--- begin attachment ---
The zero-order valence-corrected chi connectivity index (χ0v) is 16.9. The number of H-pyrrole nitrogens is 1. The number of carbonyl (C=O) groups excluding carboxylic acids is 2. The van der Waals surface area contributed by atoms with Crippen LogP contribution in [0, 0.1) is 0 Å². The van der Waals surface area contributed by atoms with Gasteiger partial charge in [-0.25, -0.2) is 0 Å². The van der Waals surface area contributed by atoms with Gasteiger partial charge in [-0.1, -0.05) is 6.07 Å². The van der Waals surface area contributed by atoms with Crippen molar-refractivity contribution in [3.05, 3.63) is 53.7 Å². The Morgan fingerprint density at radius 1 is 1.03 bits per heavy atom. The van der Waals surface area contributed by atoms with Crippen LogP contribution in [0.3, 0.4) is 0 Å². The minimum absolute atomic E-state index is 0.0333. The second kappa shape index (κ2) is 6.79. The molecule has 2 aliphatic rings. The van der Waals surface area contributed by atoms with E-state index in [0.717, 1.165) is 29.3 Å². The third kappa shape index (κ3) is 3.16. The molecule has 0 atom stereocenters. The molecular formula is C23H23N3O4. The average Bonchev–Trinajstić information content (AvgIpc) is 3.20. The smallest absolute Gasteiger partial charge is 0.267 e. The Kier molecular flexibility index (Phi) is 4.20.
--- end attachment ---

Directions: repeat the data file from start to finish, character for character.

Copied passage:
The zero-order valence-corrected chi connectivity index (χ0v) is 16.9. The number of H-pyrrole nitrogens is 1. The number of carbonyl (C=O) groups excluding carboxylic acids is 2. The van der Waals surface area contributed by atoms with Crippen LogP contribution in [0, 0.1) is 0 Å². The van der Waals surface area contributed by atoms with Gasteiger partial charge in [-0.25, -0.2) is 0 Å². The van der Waals surface area contributed by atoms with Gasteiger partial charge in [-0.1, -0.05) is 6.07 Å². The van der Waals surface area contributed by atoms with Crippen molar-refractivity contribution in [3.05, 3.63) is 53.7 Å². The Morgan fingerprint density at radius 1 is 1.03 bits per heavy atom. The van der Waals surface area contributed by atoms with Crippen LogP contribution in [0.3, 0.4) is 0 Å². The minimum absolute atomic E-state index is 0.0333. The second kappa shape index (κ2) is 6.79. The molecule has 2 aliphatic rings. The van der Waals surface area contributed by atoms with E-state index in [0.717, 1.165) is 29.3 Å². The third kappa shape index (κ3) is 3.16. The molecule has 0 atom stereocenters. The molecular formula is C23H23N3O4. The average Bonchev–Trinajstić information content (AvgIpc) is 3.20. The smallest absolute Gasteiger partial charge is 0.267 e. The Kier molecular flexibility index (Phi) is 4.20.